Can rain turn to snow?
Absorbing latent heat

by Philip Eden


During spells of wintry weather, often when the wind is blowing from the east, you may hear weather forecasters glibly talk of rain turning to snow as a frontal system approaches the UK from the southwest. This is not just sloppy, it is seriously misleading, because rain never actually turns to snow; it is a physical impossibility. However snow does turn to rain, all the time. In fact, much of the rain that falls in the UK starts off as snow, even in high summer, because the temperature at cloud-level is frequently below the freezing-point. As the snow falls through the air below the cloud the ambient temperature becomes progressively higher, so the snowflakes turn to raindrops.


So what happens when we perceive rain turning to snow? It is simply the result of the air beneath the cloud getting colder for one reason or another. Thus, instead of the snow turning to rain as it falls, it simply remains as snow all the way down from cloud to ground. Why does the air beneath the cloud get colder? There are three main mechanisms: advection (colder air flowing in from elsewhere), evaporative cooling (raindrops evaporating as they fall through a layer of dry air, and cooling it as they absorb the energy needed to change from liquid to vapour), and snowmelt cooling.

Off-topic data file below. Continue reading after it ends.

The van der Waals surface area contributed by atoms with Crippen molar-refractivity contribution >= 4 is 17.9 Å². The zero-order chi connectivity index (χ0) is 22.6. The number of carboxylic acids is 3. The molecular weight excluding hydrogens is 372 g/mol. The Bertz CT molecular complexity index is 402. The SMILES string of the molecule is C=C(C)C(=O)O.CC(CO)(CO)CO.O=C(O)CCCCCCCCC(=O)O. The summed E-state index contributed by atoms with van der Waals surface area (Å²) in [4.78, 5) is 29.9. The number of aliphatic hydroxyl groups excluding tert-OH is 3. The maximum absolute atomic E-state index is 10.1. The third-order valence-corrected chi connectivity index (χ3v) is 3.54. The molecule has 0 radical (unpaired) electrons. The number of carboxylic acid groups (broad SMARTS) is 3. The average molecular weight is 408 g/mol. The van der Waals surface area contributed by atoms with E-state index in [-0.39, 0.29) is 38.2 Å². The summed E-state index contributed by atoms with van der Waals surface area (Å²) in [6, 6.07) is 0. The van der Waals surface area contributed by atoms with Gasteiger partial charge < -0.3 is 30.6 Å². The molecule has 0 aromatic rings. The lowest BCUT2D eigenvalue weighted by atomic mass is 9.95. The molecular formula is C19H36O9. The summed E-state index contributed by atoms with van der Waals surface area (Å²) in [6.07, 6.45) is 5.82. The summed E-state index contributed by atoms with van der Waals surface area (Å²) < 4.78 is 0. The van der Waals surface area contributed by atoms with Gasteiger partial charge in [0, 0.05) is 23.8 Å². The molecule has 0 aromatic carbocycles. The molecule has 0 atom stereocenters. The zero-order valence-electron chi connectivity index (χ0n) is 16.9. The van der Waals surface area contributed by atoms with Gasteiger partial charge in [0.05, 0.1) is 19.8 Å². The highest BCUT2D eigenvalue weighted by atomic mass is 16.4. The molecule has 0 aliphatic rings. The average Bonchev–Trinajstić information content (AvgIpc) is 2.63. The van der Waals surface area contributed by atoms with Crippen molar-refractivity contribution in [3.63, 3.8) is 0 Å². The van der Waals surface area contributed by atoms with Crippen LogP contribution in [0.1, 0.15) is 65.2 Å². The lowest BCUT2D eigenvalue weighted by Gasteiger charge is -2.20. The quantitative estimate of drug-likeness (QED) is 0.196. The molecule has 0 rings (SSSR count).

The best way to explain what happens in the latter case is to look at an example: the best recent occurrence was on Wednesday 14 January 2004 when a shallow depression tracked eastward across Wales and the Midlands. Ahead of the area of rain and snow, temperatures stood at 5 or 6°C, so why did the rain - turn so readily to snow? The clue was the absence of much wind. Crucial also was the heaviness of the rain. In the UK, nearly all the rain that falls starts off as snow at cloud-level. This is because the temperature normally decreases with height above the Earth's surface. When the air is saturated, according to the laws of physics the temperature drops by 0.5°C for every 100 metres above the ground. Thus on that Wednesday morning the temperature was around zero about 1000 metres above places like Coventry and Northampton an d at that altitude the falling snowflakes would begin to melt.


However, a large amount of energy is needed to melt snow, and high above England on a dull January day the only source of energy is the air itself. This energy is known as 'latent heat' specifically, the latent heat of fusion. Thus the melting snowflakes absorbed heat from the surrounding air, causing the temperature to drop, in turn allowing the falling snow to penetrate lower and lower until it eventually reached the ground. The heavier the precipitation the more energy is absorbed and the more rapid the temperature will drop, but this can only happen when there is no wind to mix the cooled air with "uncooled" air arriving from elsewhere.


This mechanism produced even bigger surprise snowfalls in central and southern England in late-January 2001 and early-January 1994, so forecasters should always be on the lookout for it.